# 2D ring resonator¶

See on github, run on colab, or just follow along with the output below.

This is a simple example of using Tidy3D to simulate a common photonics application.

We perform a 2D simulation of a ring resonator side coupled to a dielectric waveguide.

With a center wavelength of 500 nm and 10 nm resolution, this is a challenging FDTD problem because of the large simulation size. The simulation contains 1 million grid points to model the entire domain and 290,000 time steps to capture the resonance of the ring.

With Tidy3D, we perform each simulation in just a few minutes.

[1]:

# get the most recent version of tidy3d

# make sure notebook plots inline
%matplotlib inline

# standard python imports
import numpy as np
from numpy import random
import matplotlib.pyplot as plt

# tidy3D import
import tidy3d as td
from tidy3d import web


## Initial setup¶

Our ring resonator will include a ring centered at (0,0) with a waveguide just above the ring spanning the x direction.

      (waveguide)
in -> ========== -> out
0
(resonator)

[2]:

# resolution
dl = 0.012

# define geometry
wg_width = 0.25
couple_width = 0.05
ring_wg_width = 0.25
wg_spacing = 2.0
buffer = 2.0

# compute quantities based on geometry parameters
x_span = 2*wg_spacing + 2*ring_radius + 2*buffer
y_span = 2*ring_radius + 2*ring_wg_width + wg_width + couple_width + 2*buffer
wg_center_y = ring_radius + ring_wg_width/2. + couple_width + wg_width/2.

# set number of PMLs on each side
npml = 15

[3]:

# define pulse parameters
pol = 'TE'  # 'TE' or 'TM'.  TE means waveguide excited Ey, TM means waveguide excited Ez
lambda_central = 0.5
f_center = td.C_0 /lambda_central
f_width =  f_center / 6
grids_per_wavelength = lambda_central / dl
run_time_norm = 1e-13  # run time for normalization run without ring
run_time = 5e-12       # run time for simulation with ring


Define materials. (docs)

[4]:

n_bg = 1.0
n_solid = 1.5
background = td.Medium(epsilon=n_bg**2)
solid = td.Medium(epsilon=n_solid**2)


Define structures. (docs)

[5]:

# background of entire domain (set explicitly as a box)
background_box = td.Box(
center=[0, 0, 0],
size=[td.inf, td.inf, td.inf],
material=background,
name='background')

# waveguide
waveguide = td.Box(
center=[0, wg_center_y, 0],
size=[td.inf, wg_width, td.inf],
material=solid,
name='waveguide')

# outside ring
outer_ring = td.Cylinder(
center=[0,0,0],
axis='z',
height=td.inf,
material=solid,
name='outer_ring')

# inside ring fill
inner_ring = td.Cylinder(
center=[0,0,0],
axis='z',
height=td.inf,
material=background,
name='inner_ring')


Define modal source. (docs)

[6]:

source = td.ModeSource(
td.GaussianPulse(f_center, f_width, phase=0),
center=[-wg_insert_x, wg_center_y, 0],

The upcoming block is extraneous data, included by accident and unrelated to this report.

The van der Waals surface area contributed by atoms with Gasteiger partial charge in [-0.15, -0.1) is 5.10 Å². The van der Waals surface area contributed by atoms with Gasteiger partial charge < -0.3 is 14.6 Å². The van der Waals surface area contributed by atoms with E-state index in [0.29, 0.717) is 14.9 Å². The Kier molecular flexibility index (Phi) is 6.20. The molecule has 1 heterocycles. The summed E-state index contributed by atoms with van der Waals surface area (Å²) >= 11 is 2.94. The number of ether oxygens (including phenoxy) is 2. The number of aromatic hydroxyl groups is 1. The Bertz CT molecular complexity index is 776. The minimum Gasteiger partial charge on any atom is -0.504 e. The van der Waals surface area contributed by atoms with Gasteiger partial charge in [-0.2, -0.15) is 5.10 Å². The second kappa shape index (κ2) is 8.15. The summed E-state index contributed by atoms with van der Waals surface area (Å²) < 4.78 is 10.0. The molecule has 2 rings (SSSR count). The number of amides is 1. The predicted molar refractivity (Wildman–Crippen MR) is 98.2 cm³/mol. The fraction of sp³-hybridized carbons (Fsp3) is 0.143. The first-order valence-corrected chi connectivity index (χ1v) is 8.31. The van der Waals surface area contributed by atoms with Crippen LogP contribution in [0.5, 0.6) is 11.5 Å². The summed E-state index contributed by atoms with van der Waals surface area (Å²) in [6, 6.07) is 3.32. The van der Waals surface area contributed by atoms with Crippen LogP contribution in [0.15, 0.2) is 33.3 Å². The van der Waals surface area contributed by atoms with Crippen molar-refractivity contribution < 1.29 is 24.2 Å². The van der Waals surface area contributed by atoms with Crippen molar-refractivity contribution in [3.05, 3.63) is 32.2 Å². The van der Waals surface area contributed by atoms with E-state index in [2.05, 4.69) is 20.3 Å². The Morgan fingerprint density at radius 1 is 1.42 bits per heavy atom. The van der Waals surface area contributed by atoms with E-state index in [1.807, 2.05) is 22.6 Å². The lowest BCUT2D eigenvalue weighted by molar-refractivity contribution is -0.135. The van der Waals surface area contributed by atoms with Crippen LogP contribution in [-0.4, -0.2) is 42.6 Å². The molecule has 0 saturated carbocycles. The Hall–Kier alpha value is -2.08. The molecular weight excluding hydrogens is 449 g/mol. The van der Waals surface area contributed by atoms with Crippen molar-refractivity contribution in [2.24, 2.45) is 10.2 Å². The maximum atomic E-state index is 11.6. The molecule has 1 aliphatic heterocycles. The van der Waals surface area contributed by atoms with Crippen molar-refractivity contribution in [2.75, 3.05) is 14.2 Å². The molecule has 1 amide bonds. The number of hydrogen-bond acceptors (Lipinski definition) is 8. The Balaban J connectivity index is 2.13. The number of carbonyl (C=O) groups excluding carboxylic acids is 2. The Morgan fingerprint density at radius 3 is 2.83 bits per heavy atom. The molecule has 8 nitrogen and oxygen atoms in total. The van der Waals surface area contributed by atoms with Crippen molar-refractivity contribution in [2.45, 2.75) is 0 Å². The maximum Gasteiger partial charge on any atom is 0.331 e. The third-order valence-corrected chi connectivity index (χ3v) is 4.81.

size=[0, 2, td.inf],
direction='forward',
amplitude=1.0,
name='modal_source')


Define monitors. (docs)

[7]:

# monitor steady state fields at central frequency over whole domain
field_monitor = td.FreqMonitor(
center=[0, 0, 0],
size=[x_span, y_span, 0],
freqs=f_center,
name='full_domain_fields')

# monitor the time series at a point in the center of the output waveguide
time_monitor = td.TimeMonitor(
center=[wg_insert_x, wg_center_y, 0],
size=[0, 0, 0],
name='time_series')


Define simulation. (docs)

Here, we turn off the automatic shutoff factor by setting it to 0. This is because we will compute the spectrum by a fourier transform of the time response, and we would like to run the normalization simulation and the simulation with ring to exactly the same run_time.

[8]:

# create normalization simulation (no ring)
sim0 = td.Simulation(
size=[x_span, y_span, 1*dl],
mesh_step=[dl, dl, dl],
structures=[background_box, waveguide],
sources=[source],
monitors=[field_monitor, time_monitor],
run_time = run_time_norm,
pml_layers=[npml, npml, 0])

# create simulation (with ring)
sim = td.Simulation(
size=[x_span, y_span, 1*dl],
mesh_step=[dl, dl, dl],
structures=[background_box, waveguide, outer_ring, inner_ring],
sources=[source],
monitors=[field_monitor, time_monitor],
run_time = run_time,
pml_layers=[npml, npml, 0])

Initializing simulation...
Mesh step (micron): [1.20e-02, 1.20e-02, 1.20e-02].
Simulation domain in number of grid points: [1280, 1013, 1].
Total number of computational grid points: 1.30e+06.
Total number of time steps: 4808.
Estimated data size (GB) of monitor full_domain_fields: 0.0590.
Estimated data size (GB) of monitor time_series: 0.0001.
Initializing simulation...
Mesh step (micron): [1.20e-02, 1.20e-02, 1.20e-02].
Simulation domain in number of grid points: [1280, 1013, 1].
Total number of computational grid points: 1.30e+06.
Total number of time steps: 240397.
Estimated data size (GB) of monitor full_domain_fields: 0.0590.